There were times that if I wanted to talk to my betrothed, I’d have to pull into the alley behind Ronnie’s mechanics shop along Main Street in Elgin. I remember seeing him and some cousins on the roof, finishing some patching while their Uncle Ronnie finished off a cup of coffee. All he had to do was promise something about a transmission or breaking in an engine . . . and the thoughts of girls left their heads. That was a magical ability held by Uncle Ronnie that no card-carrying Wilkinson boy could resist. I’d laugh because playing the love card against Uncle Ronnie’s arsenal of racing, mechanics and cars was like the first pitch tournament at Grandma Wilkinson’s house . . . me with no clue and him shooting the moon.

Eventually, I became a Wilkinson.

I didn’t become a great pitch player, but I did learn over time that if I just apologized in advance to Uncle Ronnie for my terrible skills, I wouldn’t get a rash and he’d tolerate me anyway . . . as long as I wasn’t his partner while shooting the moon.

I learned that the method behind a great Saturday night was being sandwiched between a bunch of seasoned Wilkinson women on hard stands in hot heat watching a bunch of seasoned Wilkinson racers at the track. And that it had to be followed by sandwiches and coffee afterward, an Uncle Ronnie staple. Maybe that’s what shooting the moon was like.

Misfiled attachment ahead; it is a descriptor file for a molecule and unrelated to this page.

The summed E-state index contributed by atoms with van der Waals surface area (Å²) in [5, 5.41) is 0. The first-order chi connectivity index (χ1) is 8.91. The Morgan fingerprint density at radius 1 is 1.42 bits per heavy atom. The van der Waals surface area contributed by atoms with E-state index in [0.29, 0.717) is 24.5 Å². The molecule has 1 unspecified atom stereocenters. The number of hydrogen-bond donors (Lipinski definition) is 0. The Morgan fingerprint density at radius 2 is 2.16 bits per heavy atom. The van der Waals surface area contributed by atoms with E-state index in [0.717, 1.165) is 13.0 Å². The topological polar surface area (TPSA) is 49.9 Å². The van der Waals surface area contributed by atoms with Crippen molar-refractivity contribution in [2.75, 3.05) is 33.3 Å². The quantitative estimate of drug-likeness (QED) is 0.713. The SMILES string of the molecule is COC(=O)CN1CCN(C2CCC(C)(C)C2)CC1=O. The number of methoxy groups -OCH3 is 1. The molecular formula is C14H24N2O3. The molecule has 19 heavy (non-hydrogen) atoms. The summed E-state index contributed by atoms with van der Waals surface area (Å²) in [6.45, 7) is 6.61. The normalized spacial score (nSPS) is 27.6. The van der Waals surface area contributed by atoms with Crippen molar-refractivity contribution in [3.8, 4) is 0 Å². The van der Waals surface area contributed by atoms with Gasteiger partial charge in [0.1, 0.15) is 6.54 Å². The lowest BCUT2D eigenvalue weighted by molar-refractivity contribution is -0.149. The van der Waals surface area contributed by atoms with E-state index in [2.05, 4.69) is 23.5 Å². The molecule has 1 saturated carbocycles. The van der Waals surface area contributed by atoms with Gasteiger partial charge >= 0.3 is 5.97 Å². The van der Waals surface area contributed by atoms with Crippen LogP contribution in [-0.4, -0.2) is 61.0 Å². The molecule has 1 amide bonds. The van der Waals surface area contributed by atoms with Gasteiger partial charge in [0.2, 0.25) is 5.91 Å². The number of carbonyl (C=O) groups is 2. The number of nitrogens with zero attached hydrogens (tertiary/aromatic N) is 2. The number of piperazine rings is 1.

It was realized, by watching from afar, that maybe some of the most gratifying aspects of life include the most simple of settings, the most concise conversations and an appreciation of things like history and the great outdoors. That’s also known as no fuss living, Uncle Ronnie style. Some of those quiet lessons, I guess, were like shooting the moon, even though they came with no announcements.

Today, the Wilkinson clan will gather to remember Uncle Ronnie’s life. He lost his battle with cancer but he leaves behind the imprint of an obviously genuine persona filled with unique perspective.

We’ll talk about his love of cars and antique tractors and horses and racing and riding and being a cowboy and playing cards . . .

I don’t know what it’s like to be good at pitch.

I don’t know what it was like to be Uncle Ronnie.

But I’m guessing, just guessing, that . . . it was all a little like shooting the moon.